Meddling with medulloblastoma

Trio unites to seek metastasis biomarkers for common childhood brain tumors

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SANTA CLARA, Calif.—Another childhood cancer is coming underfire thanks to a new partnership, with NextBio, the Winship Cancer Institute ofEmory University and the Aflac Cancer Center teaming up to targetmedulloblastoma, the most common type of brain tumor seen in children. Thepartners will use NextBio Clinical for the interpretation of molecular andgenomic data from children with medulloblastoma in hopes of finding biomarkerscapable of predicting the cancer's metastasis.
"Emory and the Aflac Cancer Center's ability to performgenomic studies on patients and then to use NextBio Clinical's correlationengine to compare the genomic profile of primary tumors with that of metastatictumors, both across our data and across the large amount of data that NextBiohas curated from the public domain, makes achieving our goal of improvingoutcomes for people with medulloblastoma seem nearer in sight," says Dr. TobeyMacDonald, director of the Brain Tumor Program at the Aflac Cancer and BloodDisorders Center of Children's Healthcare of Atlanta, associate professor ofPediatrics at Emory University and principal investigator of the study. 
Medulloblastoma is the most common pediatric brain tumor,and primarily affects children between the ages of five and nine years. Thishigh-grade type of tumor affects approximately 500 children in the UnitedStates each year, and accounts for 20 percent of all brain tumors in childrenunder the age of 19. Though genetic and chromosomal changes have beenidentified that might play a role in its growth, the cause of medulloblastomais unknown, and there is no way to predict its metastasis.
The current standard of care for pediatric patients, afterremoving as much of the tumor surgically as possible, is radiation therapy.According to the American Brain Tumor Association, "with current therapies, 70percent to 80 percent of children with average-risk medulloblastoma can beexpected to be alive and free of disease five years from diagnosis. Even inthose children with high-risk disease, effective therapy is possible andresults in long-term disease control in as high as 60 percent to 65 percent ofpatients."
However, as noted by MacDonald in a press release, "Theproblem with giving radiation to all children with medulloblastoma is that itcauses long-term side effects and toxicity in young growing brains." Thediscovery of biomarkers combined with a summary of each patient's data wouldallow physicians to predict whether a child stands to benefit from radiationtherapy enough to make it worth the risk of associated damage.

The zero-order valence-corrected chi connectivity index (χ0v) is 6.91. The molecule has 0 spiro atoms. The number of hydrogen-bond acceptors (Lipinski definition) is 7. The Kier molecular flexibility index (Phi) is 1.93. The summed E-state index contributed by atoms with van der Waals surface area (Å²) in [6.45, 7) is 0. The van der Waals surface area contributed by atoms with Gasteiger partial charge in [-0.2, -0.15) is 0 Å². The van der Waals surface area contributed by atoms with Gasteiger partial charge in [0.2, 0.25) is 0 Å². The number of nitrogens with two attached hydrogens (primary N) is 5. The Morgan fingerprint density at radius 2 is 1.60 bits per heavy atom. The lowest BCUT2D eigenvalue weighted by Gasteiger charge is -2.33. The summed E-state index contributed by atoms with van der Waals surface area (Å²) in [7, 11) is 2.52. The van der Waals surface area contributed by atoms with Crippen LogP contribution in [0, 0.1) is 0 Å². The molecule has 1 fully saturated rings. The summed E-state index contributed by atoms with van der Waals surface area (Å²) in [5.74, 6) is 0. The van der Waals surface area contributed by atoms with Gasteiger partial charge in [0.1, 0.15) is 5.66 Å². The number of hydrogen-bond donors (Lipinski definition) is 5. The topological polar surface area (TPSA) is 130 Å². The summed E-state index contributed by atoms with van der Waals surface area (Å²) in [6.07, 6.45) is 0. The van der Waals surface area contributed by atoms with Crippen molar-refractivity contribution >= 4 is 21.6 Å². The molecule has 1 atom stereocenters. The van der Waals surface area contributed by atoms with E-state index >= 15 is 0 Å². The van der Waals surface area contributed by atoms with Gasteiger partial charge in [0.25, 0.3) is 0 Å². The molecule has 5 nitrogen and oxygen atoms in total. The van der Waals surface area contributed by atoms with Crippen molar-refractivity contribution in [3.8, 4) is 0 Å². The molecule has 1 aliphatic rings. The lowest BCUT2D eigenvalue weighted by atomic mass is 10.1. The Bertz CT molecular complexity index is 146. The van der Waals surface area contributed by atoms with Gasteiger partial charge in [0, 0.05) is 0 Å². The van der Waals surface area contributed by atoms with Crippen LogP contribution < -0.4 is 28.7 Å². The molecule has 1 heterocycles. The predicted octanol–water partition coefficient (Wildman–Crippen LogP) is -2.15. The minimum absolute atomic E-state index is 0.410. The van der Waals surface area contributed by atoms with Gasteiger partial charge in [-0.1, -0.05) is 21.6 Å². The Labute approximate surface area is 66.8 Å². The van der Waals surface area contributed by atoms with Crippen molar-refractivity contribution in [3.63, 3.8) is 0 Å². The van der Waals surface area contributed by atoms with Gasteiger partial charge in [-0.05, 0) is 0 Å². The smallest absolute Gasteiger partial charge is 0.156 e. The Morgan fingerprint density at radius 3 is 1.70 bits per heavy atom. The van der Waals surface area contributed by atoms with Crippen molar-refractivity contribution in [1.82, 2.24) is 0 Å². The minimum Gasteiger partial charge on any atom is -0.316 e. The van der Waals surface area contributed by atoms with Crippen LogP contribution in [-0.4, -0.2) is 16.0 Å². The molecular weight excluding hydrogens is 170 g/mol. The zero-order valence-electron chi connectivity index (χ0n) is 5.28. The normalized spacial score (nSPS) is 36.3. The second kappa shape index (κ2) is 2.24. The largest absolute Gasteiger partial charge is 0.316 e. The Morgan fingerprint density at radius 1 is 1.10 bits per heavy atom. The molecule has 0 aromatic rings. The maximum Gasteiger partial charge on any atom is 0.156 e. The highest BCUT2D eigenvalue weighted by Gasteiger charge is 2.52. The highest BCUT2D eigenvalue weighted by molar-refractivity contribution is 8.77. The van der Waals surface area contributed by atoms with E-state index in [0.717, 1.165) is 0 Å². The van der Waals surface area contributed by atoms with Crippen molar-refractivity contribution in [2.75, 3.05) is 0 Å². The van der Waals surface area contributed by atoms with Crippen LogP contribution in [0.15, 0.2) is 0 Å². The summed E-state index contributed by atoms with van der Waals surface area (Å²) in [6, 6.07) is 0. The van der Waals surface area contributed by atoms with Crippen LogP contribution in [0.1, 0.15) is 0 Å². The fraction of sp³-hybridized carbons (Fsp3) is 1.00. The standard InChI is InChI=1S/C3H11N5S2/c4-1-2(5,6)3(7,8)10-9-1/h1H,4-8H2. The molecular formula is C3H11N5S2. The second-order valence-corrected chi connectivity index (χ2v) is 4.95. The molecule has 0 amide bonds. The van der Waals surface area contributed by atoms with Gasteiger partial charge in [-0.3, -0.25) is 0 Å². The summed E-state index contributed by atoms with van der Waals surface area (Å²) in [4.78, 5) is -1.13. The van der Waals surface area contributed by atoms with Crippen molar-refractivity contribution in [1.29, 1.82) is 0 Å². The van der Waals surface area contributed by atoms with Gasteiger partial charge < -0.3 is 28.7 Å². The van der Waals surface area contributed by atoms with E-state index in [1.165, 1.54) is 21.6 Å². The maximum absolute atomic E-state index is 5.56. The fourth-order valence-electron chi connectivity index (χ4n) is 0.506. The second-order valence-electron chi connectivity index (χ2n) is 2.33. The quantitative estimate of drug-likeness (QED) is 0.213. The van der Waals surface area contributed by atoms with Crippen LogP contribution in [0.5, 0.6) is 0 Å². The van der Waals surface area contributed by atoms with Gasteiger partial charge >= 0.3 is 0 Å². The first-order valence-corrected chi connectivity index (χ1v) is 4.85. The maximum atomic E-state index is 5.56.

That's where NextBio comes in. NextBio Clinical will gatherthe data collected on patients and will condense it into a usable report, saysSaeid Akhtari, president, CEO and co-founder of NextBio. The company collectsthe data in an anonymized, private cloud that is HIPAA-compliant.
"We take the individual patient's clinical data andmolecular profiling data, and we generate a report for the tumor board, forpathologists or oncologists, that would help the decision process for thatindividual patient," says Akhtari.
The issue with genomic profiling, according to Akhtari, isthe sheer amount of data that is generated and how to handle it. Combining themolecular profiling and clinical data means scientists "could have billions ofdata points" for each patient. It is difficult to work with so much data, andfor most researchers there is also an issue of how to compare such volumes ofdata between patients, says Akhtari.
"NextBio Clinical platform uses a big-data technology approachto solve exactly these types of perplexing problems that doctors andresearchers have spent years trying to address," Dr. Alpana Verma-Alag, head ofclinical development at NextBio, said in a press release. "This study will lookat clinical and genomic data from real patients, as well as data from mousemodels and frozen human tissue samples, and then will correlate these data setswith other data from the public domain. Our goal at NextBio has been to notonly make this type of study possible, but also to make it very easy andefficient to perform. To help change the course of a cancer that largelyaffects children would be a great accomplishment, and NextBio is very proud tobe part of such an effort."

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